St Mungo's and the City of London - The Lodge

The Lodge was developed as a response to service users who said traditional hostel settings were intrusive, overwhelming and chaotic. Instead, The Lodge provides a 3 star hotel-style accommodation service designed to address the needs of London’s most entrenched rough sleepers. Light-touch staffing and support ensure that guests feel valued, trusted and encouraged to take advantage of training and personal development opportunities at their own pace. 

Runner up 2011:  received £10,000 prize money

We caught up with St Mungo's in May 2012 for an update on their plans for the 2011 prize money. "We are planning to use the £10,000 prize money to fund a ‘Lodge 2’ comprising move-on accommodation from the Lodge. Many of the Lodge guests have slept rough in the City, and there will be a benefit if we can keep Lodge 2 close to the main Lodge. We aim to have Lodge 2 up and running within the next three years." Hayley Gullen, St Mungo's

Keith's Story

KeithDespite admitting that he’s just out of the shower at 3pm, Keith is clearly a man that takes pride in his appearance. Wearing a black trilby, and with two bright studs piercing his lower mouth, Keith is keen to dismiss the stereotype that all homeless people are scruffy and unclean.

“Even when I was out on the street I always looked smart, I was always clean shaven and had my hair cut.” And while drink and drugs binges used to be a problem for the  45 year-old, nowadays his vices stretch about as far as the local fast food restaurants. “I’m trying to lose a bit of weight” he admits. “I was 10 stone when I came here in June last year, and now I’m 13 stone 8!”

Keith currently lives at The Lodge, an innovative hotel-style hostel housing 40 guests that, since opening in March 2010, has successfully pulled in 33 of the ‘205’ group, those rough sleepers that have been on London’s streets the longest.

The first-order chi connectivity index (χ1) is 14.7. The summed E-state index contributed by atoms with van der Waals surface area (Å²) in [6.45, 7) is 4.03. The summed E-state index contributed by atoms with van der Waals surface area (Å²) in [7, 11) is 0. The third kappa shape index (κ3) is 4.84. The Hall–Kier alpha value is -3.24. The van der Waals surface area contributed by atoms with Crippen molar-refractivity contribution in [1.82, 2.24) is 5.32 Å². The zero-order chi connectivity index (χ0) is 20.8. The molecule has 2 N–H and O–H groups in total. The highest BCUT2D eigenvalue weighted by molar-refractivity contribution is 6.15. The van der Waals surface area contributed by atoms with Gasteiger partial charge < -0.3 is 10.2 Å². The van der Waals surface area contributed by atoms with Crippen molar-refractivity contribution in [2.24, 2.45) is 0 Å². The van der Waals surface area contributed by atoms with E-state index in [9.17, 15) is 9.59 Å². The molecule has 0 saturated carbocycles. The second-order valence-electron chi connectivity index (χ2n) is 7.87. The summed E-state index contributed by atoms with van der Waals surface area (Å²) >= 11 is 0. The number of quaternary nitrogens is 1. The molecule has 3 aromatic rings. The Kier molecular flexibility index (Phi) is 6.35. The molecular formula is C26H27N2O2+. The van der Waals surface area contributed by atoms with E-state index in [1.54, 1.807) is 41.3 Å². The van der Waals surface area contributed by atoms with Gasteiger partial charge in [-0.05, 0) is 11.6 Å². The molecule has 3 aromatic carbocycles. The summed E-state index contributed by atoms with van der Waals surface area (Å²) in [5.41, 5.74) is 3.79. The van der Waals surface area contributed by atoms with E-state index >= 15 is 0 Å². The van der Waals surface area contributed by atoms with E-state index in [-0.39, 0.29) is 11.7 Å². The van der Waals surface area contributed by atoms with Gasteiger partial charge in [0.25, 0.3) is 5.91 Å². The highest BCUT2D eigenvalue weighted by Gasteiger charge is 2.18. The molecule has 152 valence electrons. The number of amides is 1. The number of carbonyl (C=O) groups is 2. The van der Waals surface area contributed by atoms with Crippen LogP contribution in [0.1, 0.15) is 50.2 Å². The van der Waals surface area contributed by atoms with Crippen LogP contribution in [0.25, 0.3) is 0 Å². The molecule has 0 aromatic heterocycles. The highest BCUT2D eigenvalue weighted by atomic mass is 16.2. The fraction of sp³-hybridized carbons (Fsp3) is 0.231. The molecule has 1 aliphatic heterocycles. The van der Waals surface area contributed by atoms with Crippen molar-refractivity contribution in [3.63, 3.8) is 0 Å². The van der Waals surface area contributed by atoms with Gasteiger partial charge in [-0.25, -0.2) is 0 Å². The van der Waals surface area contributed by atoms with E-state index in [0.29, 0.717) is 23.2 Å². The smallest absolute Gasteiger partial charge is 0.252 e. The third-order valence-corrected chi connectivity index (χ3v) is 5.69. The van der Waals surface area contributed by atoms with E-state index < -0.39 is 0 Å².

With 22 inch plasma screen TVs, complimentary toiletries, room cleaning and smart décor throughout, The Lodge looks more like a boutique B&B than a hostel. “This was like walking into a hotel” explains Keith, who jumped at the chance to move in after hearing positive things from others on the streets. “It’s not like a normal hostel. It’s quiet and everyone gets on with each other. If you’ve got problems, the staff are here to help you, but otherwise they leave you alone.”

With an en-suite room on the fifth floor, Keith also believes his own front door has made a positive difference. “When you’re out on the streets, walking round with your cardboard under your arm, it’s tough. Having my own key makes me feel whole again.”

Keith is no stranger to new homes. Growing up with his parents and three sisters, the family moved from place to place, taking in Kentish Town, Cleveland, Hatfield, Potters Bar and Harlow.“ Moving around was the norm for us. We’d stay in one place for two or three years and then move on. We even lived in a caravan, although one day I came home from school and all that was left of it was a pile of ash. Apparently my dad lit the gas stove and it went up in smoke. There was a leak in it or something. We only managed to save a telly and a few coins.

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